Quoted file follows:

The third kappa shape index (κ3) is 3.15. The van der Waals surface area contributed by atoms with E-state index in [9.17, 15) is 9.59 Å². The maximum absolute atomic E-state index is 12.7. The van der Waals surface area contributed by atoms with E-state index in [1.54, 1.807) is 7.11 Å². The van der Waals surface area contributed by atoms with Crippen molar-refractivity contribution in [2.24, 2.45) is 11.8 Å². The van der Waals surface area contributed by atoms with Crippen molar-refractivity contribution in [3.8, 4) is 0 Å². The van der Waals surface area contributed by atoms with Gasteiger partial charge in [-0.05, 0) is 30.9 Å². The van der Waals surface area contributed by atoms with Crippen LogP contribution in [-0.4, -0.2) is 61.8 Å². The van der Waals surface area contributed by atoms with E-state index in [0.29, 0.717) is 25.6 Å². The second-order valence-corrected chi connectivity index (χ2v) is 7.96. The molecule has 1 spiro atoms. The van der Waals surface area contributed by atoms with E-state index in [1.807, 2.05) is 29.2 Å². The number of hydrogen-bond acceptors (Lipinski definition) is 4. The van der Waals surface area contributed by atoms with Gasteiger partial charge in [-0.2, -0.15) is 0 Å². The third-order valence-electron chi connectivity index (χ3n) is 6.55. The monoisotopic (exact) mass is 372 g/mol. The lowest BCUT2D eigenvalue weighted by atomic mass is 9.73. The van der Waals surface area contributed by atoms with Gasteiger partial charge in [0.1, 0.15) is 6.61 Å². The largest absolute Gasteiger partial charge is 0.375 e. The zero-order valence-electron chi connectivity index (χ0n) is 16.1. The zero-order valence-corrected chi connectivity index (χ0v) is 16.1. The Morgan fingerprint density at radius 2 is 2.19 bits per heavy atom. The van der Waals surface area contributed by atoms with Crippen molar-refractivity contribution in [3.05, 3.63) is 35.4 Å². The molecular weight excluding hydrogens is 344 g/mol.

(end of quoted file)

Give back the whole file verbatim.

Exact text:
The third kappa shape index (κ3) is 3.15. The van der Waals surface area contributed by atoms with E-state index in [9.17, 15) is 9.59 Å². The maximum absolute atomic E-state index is 12.7. The van der Waals surface area contributed by atoms with E-state index in [1.54, 1.807) is 7.11 Å². The van der Waals surface area contributed by atoms with Crippen molar-refractivity contribution in [2.24, 2.45) is 11.8 Å². The van der Waals surface area contributed by atoms with Crippen molar-refractivity contribution in [3.8, 4) is 0 Å². The van der Waals surface area contributed by atoms with Gasteiger partial charge in [-0.05, 0) is 30.9 Å². The van der Waals surface area contributed by atoms with Crippen LogP contribution in [-0.4, -0.2) is 61.8 Å². The van der Waals surface area contributed by atoms with E-state index in [0.29, 0.717) is 25.6 Å². The second-order valence-corrected chi connectivity index (χ2v) is 7.96. The molecule has 1 spiro atoms. The van der Waals surface area contributed by atoms with E-state index in [1.807, 2.05) is 29.2 Å². The number of hydrogen-bond acceptors (Lipinski definition) is 4. The van der Waals surface area contributed by atoms with Gasteiger partial charge in [-0.2, -0.15) is 0 Å². The third-order valence-electron chi connectivity index (χ3n) is 6.55. The monoisotopic (exact) mass is 372 g/mol. The lowest BCUT2D eigenvalue weighted by atomic mass is 9.73. The van der Waals surface area contributed by atoms with Gasteiger partial charge in [0.1, 0.15) is 6.61 Å². The largest absolute Gasteiger partial charge is 0.375 e. The zero-order valence-electron chi connectivity index (χ0n) is 16.1. The zero-order valence-corrected chi connectivity index (χ0v) is 16.1. The Morgan fingerprint density at radius 2 is 2.19 bits per heavy atom. The van der Waals surface area contributed by atoms with Crippen molar-refractivity contribution in [3.05, 3.63) is 35.4 Å². The molecular weight excluding hydrogens is 344 g/mol.